This blog series features different writers responding to the prompt, “What is the future of the RA role?”
Guest Post by Danielle Jones, Professional Staff Member
The question of the future of the RA role is not one that is new or original. This question has found itself posed by residence life professionals again and again. It is asked yearly, but it also finds itself prioritized and highly debated after any event that has shaken society to its core. From the first colleges to the recession to the start of the pandemic, the RA role has found itself reexamined again and again. But the RA role, just like all positions in housing, flexes and adapts to what is needed by the residents.
The future of the RA role will be determined the same way it always is—by the residents in their communities. Departments hire, train, and prepare RAs for their roles but the skills that the RAs use are determined by the needs of the residents. One cannot pose the question of what the future of the RA role looks like without first considering what the incoming student populations need from the RAs as well as from the institutions that they are entering. Attention must also be given to trends that are seen in this generation.
As professionals, we know that Gen Z is so vastly different from every generation before them. We also know that Gen Z has had very little stability when it comes to their education as the pandemic ripped away any sense of normalcy. These students are entering colleges and universities without having some of the fundamental development that occurs during the last few years of in person high school education. Furthermore, professionals know that Gen Z deals with more stress and mental health issues than other generations. Examination of generation Z is how we answer the question of what the future of the RA role is.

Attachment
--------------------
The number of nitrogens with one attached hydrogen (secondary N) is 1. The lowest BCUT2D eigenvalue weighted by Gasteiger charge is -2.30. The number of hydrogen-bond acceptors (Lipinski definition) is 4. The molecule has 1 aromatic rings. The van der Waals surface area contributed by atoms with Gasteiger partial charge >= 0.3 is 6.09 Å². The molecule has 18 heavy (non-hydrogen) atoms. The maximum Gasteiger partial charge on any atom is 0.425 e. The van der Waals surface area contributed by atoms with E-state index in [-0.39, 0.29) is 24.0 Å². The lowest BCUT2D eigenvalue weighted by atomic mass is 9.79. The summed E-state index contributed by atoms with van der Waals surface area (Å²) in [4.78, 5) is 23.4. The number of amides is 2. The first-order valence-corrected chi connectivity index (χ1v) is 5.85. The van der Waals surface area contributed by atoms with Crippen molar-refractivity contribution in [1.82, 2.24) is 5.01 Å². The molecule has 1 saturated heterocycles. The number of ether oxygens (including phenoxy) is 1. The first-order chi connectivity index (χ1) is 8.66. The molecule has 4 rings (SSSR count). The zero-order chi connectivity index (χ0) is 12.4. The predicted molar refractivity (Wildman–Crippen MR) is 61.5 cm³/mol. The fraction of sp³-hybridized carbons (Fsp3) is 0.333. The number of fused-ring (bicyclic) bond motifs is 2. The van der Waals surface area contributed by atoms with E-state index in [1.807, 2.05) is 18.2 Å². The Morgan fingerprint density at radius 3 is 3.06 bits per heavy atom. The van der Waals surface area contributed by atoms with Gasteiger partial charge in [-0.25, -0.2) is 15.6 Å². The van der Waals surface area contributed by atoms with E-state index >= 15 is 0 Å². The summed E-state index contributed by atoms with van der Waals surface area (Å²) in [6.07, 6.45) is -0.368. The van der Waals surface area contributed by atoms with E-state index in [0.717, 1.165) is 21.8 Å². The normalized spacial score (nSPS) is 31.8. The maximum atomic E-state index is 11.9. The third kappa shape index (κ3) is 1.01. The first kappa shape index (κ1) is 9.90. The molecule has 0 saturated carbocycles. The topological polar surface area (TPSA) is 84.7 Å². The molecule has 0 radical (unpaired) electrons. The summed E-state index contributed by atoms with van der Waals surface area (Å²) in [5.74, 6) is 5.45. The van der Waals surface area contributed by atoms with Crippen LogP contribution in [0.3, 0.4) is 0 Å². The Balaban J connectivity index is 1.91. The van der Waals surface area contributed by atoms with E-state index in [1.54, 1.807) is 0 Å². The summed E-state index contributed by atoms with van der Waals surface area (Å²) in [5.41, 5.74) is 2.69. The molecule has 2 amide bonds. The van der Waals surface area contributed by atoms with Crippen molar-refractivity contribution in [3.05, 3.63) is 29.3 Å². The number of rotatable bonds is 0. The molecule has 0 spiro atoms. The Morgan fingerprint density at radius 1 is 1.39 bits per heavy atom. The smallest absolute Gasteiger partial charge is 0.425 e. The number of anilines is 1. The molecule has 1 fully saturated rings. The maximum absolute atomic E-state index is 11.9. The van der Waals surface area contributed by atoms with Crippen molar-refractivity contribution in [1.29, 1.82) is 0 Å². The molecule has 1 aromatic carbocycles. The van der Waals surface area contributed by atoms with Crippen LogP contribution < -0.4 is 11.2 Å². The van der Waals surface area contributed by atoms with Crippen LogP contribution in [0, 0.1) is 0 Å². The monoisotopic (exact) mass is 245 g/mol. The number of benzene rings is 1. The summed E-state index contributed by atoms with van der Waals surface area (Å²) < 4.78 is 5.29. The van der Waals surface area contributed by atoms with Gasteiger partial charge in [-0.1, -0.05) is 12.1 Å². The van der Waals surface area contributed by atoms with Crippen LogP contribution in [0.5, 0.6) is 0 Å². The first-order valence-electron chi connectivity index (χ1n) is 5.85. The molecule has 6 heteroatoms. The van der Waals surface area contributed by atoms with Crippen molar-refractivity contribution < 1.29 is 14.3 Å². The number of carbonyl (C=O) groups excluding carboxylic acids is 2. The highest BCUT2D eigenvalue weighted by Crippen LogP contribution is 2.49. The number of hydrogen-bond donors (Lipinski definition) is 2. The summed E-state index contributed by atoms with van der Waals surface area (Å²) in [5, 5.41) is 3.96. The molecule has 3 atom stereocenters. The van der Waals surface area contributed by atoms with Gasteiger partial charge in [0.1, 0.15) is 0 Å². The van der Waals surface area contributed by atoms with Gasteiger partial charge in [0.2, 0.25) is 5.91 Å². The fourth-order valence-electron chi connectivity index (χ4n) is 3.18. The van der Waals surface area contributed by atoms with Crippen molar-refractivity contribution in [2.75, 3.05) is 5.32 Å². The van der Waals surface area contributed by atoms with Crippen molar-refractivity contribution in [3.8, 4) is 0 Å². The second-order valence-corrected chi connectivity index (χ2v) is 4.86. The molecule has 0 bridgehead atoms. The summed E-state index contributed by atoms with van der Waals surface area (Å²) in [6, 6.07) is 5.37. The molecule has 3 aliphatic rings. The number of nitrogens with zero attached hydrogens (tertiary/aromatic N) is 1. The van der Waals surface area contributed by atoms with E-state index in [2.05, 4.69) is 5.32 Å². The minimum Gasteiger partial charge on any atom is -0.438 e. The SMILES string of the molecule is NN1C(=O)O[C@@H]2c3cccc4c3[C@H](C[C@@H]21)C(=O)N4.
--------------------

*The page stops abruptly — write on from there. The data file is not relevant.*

The future of the RA role is one that provides more attention to holistic well-being. Gone are the days when RAs solely focused on holding events that drew residents from their rooms and were all about fun. We now see programming models replaced with curricular approaches that focus on developing students more fully than in the past. Learning has to happen in the residence hall just as much as it happens in the classroom.
RAs now, and in the future, are tasked with being resource providers and teaching basic life skills. Events are still happening, but the reasoning behind those events has changed. Centralized themes of wellness, leadership, engagement, and connectivity are now at the forefront. It is no longer enough for the RAs to be fun, they also must be a safe space free of judgment where “silly” questions can be asked, where concerns can be raised, where vulnerability is praised.
However, it is not fair to just give these tasks to the RAs. To tell RAs their role is to connect with students and make them feel welcome and at home and retain them does a disservice not only to the RA, but to the students they serve. If we look at the future of the RA role, we must always always look at the role of the professionals who supervise and guide RAs. If professionals want to see the RA role persist, excel, and continue then professionals must also remember that the RAs are just the first step.
The same support RAs give residents is the same support professionals must give RAs. We, as professionals, cannot ask RAs for more if we are not willing to give more ourselves. The future of the RA role is primarily tied to the students they serve but it is also tied to the professionals who once held the position themselves. If the students are changing, it cannot only be on the RAs to change.